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Wild child’s wacky styles [China Daily]

Musician Shang Wenjie the outlandish Chinese equivalent of ‘Lady Gaga’, “the Chinese need more time to open up to fashion.”

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Wild child’s wacky styles
by Han BingBin
Source – China Daily, published August 27, 2011

Shang Wenjie is known for her imitation of Western stars. File photos and photos provided to China Daily

Musician Shang Wenjie’s outlandish fashion statements say more than most care to hear. Han Bingbin reports.

When Chinese people call Shang Wenjie “China’s Lady Gaga”, it’s not meant as a compliment.

Rather, the moniker conveys disdain for her imitation of Western fashion.

Shang traipses across red carpets with half her face painted yellow, her hair curled into a ball of frizzled wool, a mask shaped like an eagle’s beak or headgear shaped like a bird’s nest.

Such daring antics have earned her another nickname – “Leiren Jiaomu”, which translates as, “Lady Shock”.

To these detractors, she has failed to live up to the role of being China’s Lady Gaga.

Her current image would have been unimaginable when the former French major at Shanghai’s Fudan University first appeared in the “fair lady” role of the 2006 Super Girl reality TV singing competition, China’s take on American Idol.

Shang dressed more conservatively than the other contestants and barely moved onstage. She projected what audiences widely considered a “petty bourgeois” identity, marked by reticence, elegance and arrogance.

Kevin Tsai, the Taiwan talk show host who judged the competition in 2006, said: “I would love to hear you sing jazz in a little pub.”

Then, people were more likely to liken her to Norah Jones or Ono Lisa.

Her transformation has sparked speculation that her subsequent flamboyance is actually contrived by her publicists. Some believe she, too, is struggling to come to grips with her esoteric appearance.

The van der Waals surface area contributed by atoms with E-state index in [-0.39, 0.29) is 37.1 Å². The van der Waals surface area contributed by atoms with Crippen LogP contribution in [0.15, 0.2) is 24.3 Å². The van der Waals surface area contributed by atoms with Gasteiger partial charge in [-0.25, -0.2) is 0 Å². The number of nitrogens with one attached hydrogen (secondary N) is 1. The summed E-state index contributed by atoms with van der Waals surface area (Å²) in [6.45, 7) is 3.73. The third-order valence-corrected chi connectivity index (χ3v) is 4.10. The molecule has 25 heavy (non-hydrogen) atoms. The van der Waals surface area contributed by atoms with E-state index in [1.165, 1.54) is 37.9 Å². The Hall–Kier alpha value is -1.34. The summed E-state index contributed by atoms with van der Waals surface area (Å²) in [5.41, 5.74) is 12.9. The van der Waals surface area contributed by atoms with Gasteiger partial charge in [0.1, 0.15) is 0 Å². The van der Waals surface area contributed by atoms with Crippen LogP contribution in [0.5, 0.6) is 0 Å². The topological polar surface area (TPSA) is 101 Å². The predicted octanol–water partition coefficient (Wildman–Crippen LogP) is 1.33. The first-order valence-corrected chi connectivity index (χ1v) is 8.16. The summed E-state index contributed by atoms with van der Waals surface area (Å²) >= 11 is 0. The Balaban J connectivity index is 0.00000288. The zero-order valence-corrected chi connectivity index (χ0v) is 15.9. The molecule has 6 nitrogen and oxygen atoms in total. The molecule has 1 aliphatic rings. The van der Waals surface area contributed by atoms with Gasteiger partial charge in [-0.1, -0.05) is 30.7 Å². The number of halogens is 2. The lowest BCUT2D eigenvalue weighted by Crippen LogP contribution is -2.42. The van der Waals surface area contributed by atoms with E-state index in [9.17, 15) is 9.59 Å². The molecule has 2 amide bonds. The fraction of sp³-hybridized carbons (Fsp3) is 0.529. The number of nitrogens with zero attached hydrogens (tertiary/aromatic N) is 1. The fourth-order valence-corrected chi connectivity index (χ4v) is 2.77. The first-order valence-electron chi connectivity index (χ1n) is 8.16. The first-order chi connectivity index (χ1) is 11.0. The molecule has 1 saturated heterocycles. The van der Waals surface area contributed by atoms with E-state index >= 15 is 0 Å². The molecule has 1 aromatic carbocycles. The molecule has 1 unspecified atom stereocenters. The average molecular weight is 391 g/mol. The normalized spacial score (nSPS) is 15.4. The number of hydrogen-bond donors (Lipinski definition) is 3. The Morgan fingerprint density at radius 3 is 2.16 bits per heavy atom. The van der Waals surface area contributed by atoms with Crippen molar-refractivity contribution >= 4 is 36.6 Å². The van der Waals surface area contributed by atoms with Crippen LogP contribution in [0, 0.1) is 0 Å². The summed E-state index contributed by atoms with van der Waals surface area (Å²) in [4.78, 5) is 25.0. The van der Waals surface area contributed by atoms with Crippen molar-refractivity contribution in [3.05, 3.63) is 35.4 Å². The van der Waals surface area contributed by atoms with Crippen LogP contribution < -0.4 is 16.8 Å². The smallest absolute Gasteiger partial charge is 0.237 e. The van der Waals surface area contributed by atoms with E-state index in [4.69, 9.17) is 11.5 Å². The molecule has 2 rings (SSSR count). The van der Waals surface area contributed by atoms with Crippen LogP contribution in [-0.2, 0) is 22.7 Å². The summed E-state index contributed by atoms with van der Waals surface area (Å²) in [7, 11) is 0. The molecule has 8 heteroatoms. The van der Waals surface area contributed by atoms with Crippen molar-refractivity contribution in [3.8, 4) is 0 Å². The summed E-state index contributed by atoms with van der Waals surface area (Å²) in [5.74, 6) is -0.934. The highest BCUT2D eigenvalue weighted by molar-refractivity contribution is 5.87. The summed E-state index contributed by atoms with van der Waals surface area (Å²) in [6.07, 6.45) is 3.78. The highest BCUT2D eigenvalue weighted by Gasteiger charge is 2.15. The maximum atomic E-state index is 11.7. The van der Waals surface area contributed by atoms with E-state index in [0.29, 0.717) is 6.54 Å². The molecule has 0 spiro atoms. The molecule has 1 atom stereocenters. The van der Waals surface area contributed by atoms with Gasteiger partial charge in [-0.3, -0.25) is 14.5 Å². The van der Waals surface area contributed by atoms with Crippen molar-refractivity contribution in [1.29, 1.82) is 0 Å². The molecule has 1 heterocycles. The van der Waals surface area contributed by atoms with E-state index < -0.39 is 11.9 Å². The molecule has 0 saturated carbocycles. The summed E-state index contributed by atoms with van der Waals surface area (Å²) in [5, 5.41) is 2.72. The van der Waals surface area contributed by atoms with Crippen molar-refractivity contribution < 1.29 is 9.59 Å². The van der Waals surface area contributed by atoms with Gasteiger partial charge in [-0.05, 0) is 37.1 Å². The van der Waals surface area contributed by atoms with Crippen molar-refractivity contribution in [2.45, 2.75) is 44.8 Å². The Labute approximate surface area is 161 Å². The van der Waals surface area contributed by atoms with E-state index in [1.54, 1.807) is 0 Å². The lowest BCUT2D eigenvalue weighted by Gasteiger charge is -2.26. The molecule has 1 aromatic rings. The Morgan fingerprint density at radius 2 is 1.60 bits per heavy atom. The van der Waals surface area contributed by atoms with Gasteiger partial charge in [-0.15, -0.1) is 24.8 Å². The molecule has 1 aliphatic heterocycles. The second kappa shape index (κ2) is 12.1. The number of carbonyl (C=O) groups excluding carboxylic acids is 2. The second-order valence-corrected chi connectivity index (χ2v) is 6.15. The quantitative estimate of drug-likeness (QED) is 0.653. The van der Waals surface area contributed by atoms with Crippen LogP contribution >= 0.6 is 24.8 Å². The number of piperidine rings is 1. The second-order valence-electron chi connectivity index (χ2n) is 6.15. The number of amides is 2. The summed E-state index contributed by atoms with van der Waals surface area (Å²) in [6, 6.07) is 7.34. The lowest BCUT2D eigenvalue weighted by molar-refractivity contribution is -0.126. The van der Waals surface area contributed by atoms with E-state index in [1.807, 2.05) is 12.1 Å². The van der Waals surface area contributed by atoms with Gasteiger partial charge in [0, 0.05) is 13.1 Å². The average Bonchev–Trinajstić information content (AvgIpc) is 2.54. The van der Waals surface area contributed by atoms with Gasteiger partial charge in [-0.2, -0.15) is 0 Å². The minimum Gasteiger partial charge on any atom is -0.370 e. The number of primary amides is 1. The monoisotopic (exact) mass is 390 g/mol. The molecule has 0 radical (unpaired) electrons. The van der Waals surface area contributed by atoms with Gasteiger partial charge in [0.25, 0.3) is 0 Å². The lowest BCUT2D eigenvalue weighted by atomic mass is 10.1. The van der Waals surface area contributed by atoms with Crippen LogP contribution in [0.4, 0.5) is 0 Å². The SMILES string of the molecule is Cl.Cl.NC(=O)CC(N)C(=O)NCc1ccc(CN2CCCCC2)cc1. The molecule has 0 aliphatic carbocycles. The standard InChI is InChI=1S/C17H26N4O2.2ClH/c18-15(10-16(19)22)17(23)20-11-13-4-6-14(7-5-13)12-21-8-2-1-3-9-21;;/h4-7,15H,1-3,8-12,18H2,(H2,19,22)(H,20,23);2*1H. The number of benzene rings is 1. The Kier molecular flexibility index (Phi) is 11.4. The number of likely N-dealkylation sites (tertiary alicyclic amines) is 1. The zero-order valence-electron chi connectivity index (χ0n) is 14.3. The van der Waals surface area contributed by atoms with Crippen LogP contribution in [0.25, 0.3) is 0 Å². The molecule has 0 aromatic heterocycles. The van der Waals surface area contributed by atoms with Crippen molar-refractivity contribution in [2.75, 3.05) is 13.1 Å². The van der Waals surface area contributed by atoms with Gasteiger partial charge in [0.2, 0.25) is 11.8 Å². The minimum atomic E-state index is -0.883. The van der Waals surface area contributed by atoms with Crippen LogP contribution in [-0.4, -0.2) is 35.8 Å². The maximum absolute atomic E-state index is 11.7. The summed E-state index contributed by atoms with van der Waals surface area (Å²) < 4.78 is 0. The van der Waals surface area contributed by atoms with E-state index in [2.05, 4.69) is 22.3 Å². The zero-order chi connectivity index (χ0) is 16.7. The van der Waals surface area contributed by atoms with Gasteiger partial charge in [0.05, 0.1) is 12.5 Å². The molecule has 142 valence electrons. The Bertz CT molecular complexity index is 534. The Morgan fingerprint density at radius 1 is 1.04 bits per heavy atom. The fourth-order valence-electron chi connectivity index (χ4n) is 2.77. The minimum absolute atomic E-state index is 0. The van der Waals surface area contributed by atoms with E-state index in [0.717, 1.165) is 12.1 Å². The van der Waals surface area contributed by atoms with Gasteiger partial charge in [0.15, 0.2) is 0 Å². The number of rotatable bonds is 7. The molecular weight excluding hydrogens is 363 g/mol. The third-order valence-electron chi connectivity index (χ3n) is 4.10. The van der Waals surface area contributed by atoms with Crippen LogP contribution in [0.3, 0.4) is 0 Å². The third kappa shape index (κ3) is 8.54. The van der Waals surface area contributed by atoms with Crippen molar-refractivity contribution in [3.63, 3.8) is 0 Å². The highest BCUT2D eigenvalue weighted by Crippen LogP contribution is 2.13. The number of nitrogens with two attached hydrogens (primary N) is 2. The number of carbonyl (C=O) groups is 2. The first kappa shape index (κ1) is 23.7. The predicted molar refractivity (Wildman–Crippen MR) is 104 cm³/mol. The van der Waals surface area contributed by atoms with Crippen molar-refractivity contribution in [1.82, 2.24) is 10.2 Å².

Shang, however, disputes this idea.

“They have a preconception that those looks aren’t really me,” she says.

“But, in fact, I am a key creator of many of these fashion statements.”

Shang views these looks as artistic creations that draw from inspiration and a spirit of experimentalism.

She says French actor Alain Delon introduced her to media after showing an interest in her style when she visited Paris Fashion Week in June. She was frequently praised for her appearance by passers-by in Paris, she says.

“Chinese people need more time to open up to fashion,” she says.

Shang believes that those who mock her appearance insult the painstaking work of the team of professional makeup artists and clothing designers.

And she’s not afraid to retort to criticism.

“Don’t mistake me for a goody-goody,” she says.

“I have a bad temper. If people don’t respect me, I won’t respect them.”

Shang calls herself “a freak since birth”. She behaved differently from “at least 90 percent of other people” as a youngster, she says.

She failed Chinese-language courses but got an A in computer programming. Even her parents don’t really understand her, she says.

“I am a cynical rocker,” she says.

“I don’t mind saying I’m a bit rascally, too. I would compare myself to Pink or Amy Winehouse.”

Shang says it’s important to show who she is. “(Otherwise), people won’t understand what I’m doing.”
Failure to understand her causes her mental anguish, she says.

“An actor’s value is seen in the different roles he plays,” she explains.

“It’s OK if you don’t know what his real personality is like. But a musician has only one role to play – himself. And music should be a genuine reflection of his true personality. Music doesn’t lie, so you have to be true.”

She says her musical style is about to take a turn for the fantastical, too, as she will become more experimental in her writing.

Her latest release, La Muse de la Nuit, for example, fuses traditional Chinese instruments, rap, ancient Indian melodies, Southeast Asian religious music and French lyrics.

The tune is the lead song of her upcoming album, In, to be released in late August. She hopes to sell it in the United States, Europe, Japan and South Korea.

Shang also hopes the album can lead a musical fusion trend. She wrote 80 percent of the music and lyrics, she says.

Shang says the album takes inspiration from Jean-Francois Maljean, the Belgium musician who combines genres, such as piano, Kunqu Opera, electronic organs and ethnic music from Southwest China.

“China’s culturally profound musical genres can gain greater recognition overseas if combined with recognizable Western elements,” she says.

“Not everyone has adapted to my musical style. But I like to be a pioneer, who most people don’t understand.”


Filed under: China Daily, Culture, Domestic Growth, Influence, Lifestyle, Mapping Feelings, Media, People, Social, The Chinese Identity, The construction of Chinese and Non-Chinese identities

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